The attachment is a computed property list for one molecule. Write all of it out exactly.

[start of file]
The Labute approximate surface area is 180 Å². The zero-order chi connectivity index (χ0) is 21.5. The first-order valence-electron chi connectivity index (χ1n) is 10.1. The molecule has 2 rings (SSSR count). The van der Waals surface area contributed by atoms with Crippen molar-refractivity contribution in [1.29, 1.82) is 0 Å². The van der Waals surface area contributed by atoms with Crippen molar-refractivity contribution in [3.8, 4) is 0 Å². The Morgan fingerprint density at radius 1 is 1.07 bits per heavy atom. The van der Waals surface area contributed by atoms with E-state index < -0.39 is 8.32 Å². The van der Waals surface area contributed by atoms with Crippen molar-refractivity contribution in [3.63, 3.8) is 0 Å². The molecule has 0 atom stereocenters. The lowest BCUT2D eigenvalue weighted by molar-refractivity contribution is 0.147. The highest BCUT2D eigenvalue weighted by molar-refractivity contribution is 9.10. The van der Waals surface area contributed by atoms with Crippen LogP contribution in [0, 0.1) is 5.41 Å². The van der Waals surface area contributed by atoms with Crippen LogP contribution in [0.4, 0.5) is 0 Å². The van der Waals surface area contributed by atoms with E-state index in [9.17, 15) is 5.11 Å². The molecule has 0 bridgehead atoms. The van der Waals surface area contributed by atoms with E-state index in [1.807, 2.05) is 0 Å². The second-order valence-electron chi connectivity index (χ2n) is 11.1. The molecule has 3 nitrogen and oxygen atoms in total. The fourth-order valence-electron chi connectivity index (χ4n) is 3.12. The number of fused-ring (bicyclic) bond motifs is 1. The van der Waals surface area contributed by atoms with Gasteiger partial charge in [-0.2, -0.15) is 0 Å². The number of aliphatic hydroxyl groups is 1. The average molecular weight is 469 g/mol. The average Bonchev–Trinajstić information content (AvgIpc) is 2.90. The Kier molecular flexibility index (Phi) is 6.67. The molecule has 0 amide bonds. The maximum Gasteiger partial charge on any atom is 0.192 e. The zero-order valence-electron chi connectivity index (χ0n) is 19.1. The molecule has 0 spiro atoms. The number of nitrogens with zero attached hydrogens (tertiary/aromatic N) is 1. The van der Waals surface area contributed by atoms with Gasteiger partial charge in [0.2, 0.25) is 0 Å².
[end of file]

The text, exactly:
The Labute approximate surface area is 180 Å². The zero-order chi connectivity index (χ0) is 21.5. The first-order valence-electron chi connectivity index (χ1n) is 10.1. The molecule has 2 rings (SSSR count). The van der Waals surface area contributed by atoms with Crippen molar-refractivity contribution in [1.29, 1.82) is 0 Å². The van der Waals surface area contributed by atoms with Crippen molar-refractivity contribution in [3.8, 4) is 0 Å². The Morgan fingerprint density at radius 1 is 1.07 bits per heavy atom. The van der Waals surface area contributed by atoms with E-state index < -0.39 is 8.32 Å². The van der Waals surface area contributed by atoms with Crippen molar-refractivity contribution in [3.63, 3.8) is 0 Å². The molecule has 0 atom stereocenters. The lowest BCUT2D eigenvalue weighted by molar-refractivity contribution is 0.147. The highest BCUT2D eigenvalue weighted by molar-refractivity contribution is 9.10. The van der Waals surface area contributed by atoms with Crippen LogP contribution in [0, 0.1) is 5.41 Å². The van der Waals surface area contributed by atoms with Crippen LogP contribution in [0.4, 0.5) is 0 Å². The van der Waals surface area contributed by atoms with E-state index in [9.17, 15) is 5.11 Å². The molecule has 0 bridgehead atoms. The van der Waals surface area contributed by atoms with E-state index in [1.807, 2.05) is 0 Å². The second-order valence-electron chi connectivity index (χ2n) is 11.1. The molecule has 3 nitrogen and oxygen atoms in total. The fourth-order valence-electron chi connectivity index (χ4n) is 3.12. The number of fused-ring (bicyclic) bond motifs is 1. The van der Waals surface area contributed by atoms with Gasteiger partial charge in [-0.2, -0.15) is 0 Å². The number of aliphatic hydroxyl groups is 1. The average molecular weight is 469 g/mol. The average Bonchev–Trinajstić information content (AvgIpc) is 2.90. The Kier molecular flexibility index (Phi) is 6.67. The molecule has 0 amide bonds. The maximum Gasteiger partial charge on any atom is 0.192 e. The zero-order valence-electron chi connectivity index (χ0n) is 19.1. The molecule has 0 spiro atoms. The number of nitrogens with zero attached hydrogens (tertiary/aromatic N) is 1. The van der Waals surface area contributed by atoms with Gasteiger partial charge in [0.2, 0.25) is 0 Å².